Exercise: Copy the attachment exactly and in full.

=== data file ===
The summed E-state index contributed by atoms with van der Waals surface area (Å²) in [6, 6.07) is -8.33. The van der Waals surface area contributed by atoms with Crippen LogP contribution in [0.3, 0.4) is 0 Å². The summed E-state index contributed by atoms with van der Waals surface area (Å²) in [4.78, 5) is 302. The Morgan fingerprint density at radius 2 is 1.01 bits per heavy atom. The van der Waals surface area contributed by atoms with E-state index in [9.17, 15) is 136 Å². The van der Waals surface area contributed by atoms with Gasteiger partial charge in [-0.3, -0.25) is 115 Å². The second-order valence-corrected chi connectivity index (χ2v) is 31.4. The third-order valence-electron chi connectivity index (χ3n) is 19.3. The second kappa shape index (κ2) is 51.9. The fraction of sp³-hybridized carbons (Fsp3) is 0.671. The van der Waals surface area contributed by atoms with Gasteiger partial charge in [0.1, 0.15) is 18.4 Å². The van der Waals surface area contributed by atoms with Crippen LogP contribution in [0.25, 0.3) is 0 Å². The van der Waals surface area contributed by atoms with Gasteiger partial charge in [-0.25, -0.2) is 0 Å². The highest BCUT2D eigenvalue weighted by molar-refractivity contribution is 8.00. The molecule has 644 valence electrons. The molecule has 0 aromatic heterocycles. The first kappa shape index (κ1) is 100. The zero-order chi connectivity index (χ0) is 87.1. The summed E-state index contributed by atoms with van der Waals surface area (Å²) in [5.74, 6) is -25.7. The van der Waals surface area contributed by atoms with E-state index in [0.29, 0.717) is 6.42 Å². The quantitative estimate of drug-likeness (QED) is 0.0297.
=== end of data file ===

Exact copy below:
The summed E-state index contributed by atoms with van der Waals surface area (Å²) in [6, 6.07) is -8.33. The van der Waals surface area contributed by atoms with Crippen LogP contribution in [0.3, 0.4) is 0 Å². The summed E-state index contributed by atoms with van der Waals surface area (Å²) in [4.78, 5) is 302. The Morgan fingerprint density at radius 2 is 1.01 bits per heavy atom. The van der Waals surface area contributed by atoms with E-state index in [9.17, 15) is 136 Å². The van der Waals surface area contributed by atoms with Gasteiger partial charge in [-0.3, -0.25) is 115 Å². The second-order valence-corrected chi connectivity index (χ2v) is 31.4. The third-order valence-electron chi connectivity index (χ3n) is 19.3. The second kappa shape index (κ2) is 51.9. The fraction of sp³-hybridized carbons (Fsp3) is 0.671. The van der Waals surface area contributed by atoms with Gasteiger partial charge in [0.1, 0.15) is 18.4 Å². The van der Waals surface area contributed by atoms with Crippen LogP contribution in [0.25, 0.3) is 0 Å². The van der Waals surface area contributed by atoms with Gasteiger partial charge in [-0.25, -0.2) is 0 Å². The highest BCUT2D eigenvalue weighted by molar-refractivity contribution is 8.00. The molecule has 644 valence electrons. The molecule has 0 aromatic heterocycles. The first kappa shape index (κ1) is 100. The zero-order chi connectivity index (χ0) is 87.1. The summed E-state index contributed by atoms with van der Waals surface area (Å²) in [5.74, 6) is -25.7. The van der Waals surface area contributed by atoms with E-state index in [0.29, 0.717) is 6.42 Å². The quantitative estimate of drug-likeness (QED) is 0.0297.